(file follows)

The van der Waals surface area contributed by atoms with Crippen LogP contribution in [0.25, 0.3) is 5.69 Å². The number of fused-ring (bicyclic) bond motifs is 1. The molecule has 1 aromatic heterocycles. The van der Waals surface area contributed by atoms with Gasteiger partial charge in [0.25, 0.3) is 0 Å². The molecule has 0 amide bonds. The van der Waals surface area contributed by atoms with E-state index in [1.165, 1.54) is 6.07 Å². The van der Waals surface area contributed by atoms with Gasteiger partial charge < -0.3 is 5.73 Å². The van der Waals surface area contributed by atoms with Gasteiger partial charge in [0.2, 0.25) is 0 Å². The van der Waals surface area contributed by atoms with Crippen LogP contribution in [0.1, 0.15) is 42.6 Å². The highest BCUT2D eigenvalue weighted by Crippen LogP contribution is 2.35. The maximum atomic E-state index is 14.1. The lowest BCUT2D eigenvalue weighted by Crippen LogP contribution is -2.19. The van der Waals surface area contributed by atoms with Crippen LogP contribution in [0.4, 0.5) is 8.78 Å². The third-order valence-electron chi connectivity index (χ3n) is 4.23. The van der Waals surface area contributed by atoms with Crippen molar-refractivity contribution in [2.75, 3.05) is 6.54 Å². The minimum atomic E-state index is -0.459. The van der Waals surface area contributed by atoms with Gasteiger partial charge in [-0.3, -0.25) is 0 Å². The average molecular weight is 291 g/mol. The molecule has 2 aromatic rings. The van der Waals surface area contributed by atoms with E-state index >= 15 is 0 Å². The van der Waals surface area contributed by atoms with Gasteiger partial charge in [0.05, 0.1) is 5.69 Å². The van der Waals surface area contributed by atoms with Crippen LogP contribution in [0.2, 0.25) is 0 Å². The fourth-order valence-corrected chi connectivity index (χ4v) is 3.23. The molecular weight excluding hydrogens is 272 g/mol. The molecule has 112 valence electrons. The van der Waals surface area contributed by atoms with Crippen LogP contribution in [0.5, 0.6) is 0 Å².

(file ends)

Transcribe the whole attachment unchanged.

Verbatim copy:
The van der Waals surface area contributed by atoms with Crippen LogP contribution in [0.25, 0.3) is 5.69 Å². The number of fused-ring (bicyclic) bond motifs is 1. The molecule has 1 aromatic heterocycles. The van der Waals surface area contributed by atoms with Gasteiger partial charge in [0.25, 0.3) is 0 Å². The molecule has 0 amide bonds. The van der Waals surface area contributed by atoms with E-state index in [1.165, 1.54) is 6.07 Å². The van der Waals surface area contributed by atoms with Gasteiger partial charge < -0.3 is 5.73 Å². The van der Waals surface area contributed by atoms with Gasteiger partial charge in [0.2, 0.25) is 0 Å². The van der Waals surface area contributed by atoms with Crippen LogP contribution in [0.1, 0.15) is 42.6 Å². The highest BCUT2D eigenvalue weighted by Crippen LogP contribution is 2.35. The maximum atomic E-state index is 14.1. The lowest BCUT2D eigenvalue weighted by Crippen LogP contribution is -2.19. The van der Waals surface area contributed by atoms with Crippen LogP contribution in [0.4, 0.5) is 8.78 Å². The third-order valence-electron chi connectivity index (χ3n) is 4.23. The van der Waals surface area contributed by atoms with Crippen molar-refractivity contribution in [2.75, 3.05) is 6.54 Å². The minimum atomic E-state index is -0.459. The van der Waals surface area contributed by atoms with Gasteiger partial charge in [-0.3, -0.25) is 0 Å². The average molecular weight is 291 g/mol. The molecule has 2 aromatic rings. The van der Waals surface area contributed by atoms with E-state index >= 15 is 0 Å². The van der Waals surface area contributed by atoms with Gasteiger partial charge in [0.05, 0.1) is 5.69 Å². The van der Waals surface area contributed by atoms with Crippen LogP contribution in [0.2, 0.25) is 0 Å². The fourth-order valence-corrected chi connectivity index (χ4v) is 3.23. The molecular weight excluding hydrogens is 272 g/mol. The molecule has 112 valence electrons. The van der Waals surface area contributed by atoms with Crippen LogP contribution in [0.5, 0.6) is 0 Å².